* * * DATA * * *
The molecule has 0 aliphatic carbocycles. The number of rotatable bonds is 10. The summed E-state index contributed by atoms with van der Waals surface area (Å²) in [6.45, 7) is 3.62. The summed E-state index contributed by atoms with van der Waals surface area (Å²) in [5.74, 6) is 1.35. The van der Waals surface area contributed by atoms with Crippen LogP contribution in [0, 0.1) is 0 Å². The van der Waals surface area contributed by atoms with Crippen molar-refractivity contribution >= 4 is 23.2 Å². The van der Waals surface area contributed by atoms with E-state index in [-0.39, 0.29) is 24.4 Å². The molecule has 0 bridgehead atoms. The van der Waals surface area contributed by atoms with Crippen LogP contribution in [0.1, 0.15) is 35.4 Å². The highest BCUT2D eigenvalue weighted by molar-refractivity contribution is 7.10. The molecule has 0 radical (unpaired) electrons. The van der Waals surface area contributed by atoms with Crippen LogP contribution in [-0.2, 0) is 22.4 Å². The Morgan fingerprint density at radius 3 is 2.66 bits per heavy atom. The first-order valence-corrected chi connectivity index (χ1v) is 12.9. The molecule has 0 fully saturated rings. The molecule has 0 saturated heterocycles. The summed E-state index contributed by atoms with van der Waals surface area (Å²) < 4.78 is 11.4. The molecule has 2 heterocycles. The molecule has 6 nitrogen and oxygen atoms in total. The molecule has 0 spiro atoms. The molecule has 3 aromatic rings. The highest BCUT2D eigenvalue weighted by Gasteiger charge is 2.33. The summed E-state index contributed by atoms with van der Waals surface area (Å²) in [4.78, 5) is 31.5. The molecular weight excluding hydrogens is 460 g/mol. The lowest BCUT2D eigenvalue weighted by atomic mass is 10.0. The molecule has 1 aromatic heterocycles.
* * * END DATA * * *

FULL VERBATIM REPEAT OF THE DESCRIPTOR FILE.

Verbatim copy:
The molecule has 0 aliphatic carbocycles. The number of rotatable bonds is 10. The summed E-state index contributed by atoms with van der Waals surface area (Å²) in [6.45, 7) is 3.62. The summed E-state index contributed by atoms with van der Waals surface area (Å²) in [5.74, 6) is 1.35. The van der Waals surface area contributed by atoms with Crippen LogP contribution in [0, 0.1) is 0 Å². The van der Waals surface area contributed by atoms with Crippen molar-refractivity contribution >= 4 is 23.2 Å². The van der Waals surface area contributed by atoms with E-state index in [-0.39, 0.29) is 24.4 Å². The molecule has 0 bridgehead atoms. The van der Waals surface area contributed by atoms with Crippen LogP contribution in [0.1, 0.15) is 35.4 Å². The highest BCUT2D eigenvalue weighted by molar-refractivity contribution is 7.10. The molecule has 0 radical (unpaired) electrons. The van der Waals surface area contributed by atoms with Crippen LogP contribution in [-0.2, 0) is 22.4 Å². The Morgan fingerprint density at radius 3 is 2.66 bits per heavy atom. The first-order valence-corrected chi connectivity index (χ1v) is 12.9. The molecule has 0 fully saturated rings. The molecule has 0 saturated heterocycles. The summed E-state index contributed by atoms with van der Waals surface area (Å²) < 4.78 is 11.4. The molecule has 2 heterocycles. The molecule has 6 nitrogen and oxygen atoms in total. The molecule has 0 spiro atoms. The molecule has 3 aromatic rings. The highest BCUT2D eigenvalue weighted by Gasteiger charge is 2.33. The summed E-state index contributed by atoms with van der Waals surface area (Å²) in [4.78, 5) is 31.5. The molecular weight excluding hydrogens is 460 g/mol. The lowest BCUT2D eigenvalue weighted by atomic mass is 10.0. The molecule has 1 aromatic heterocycles.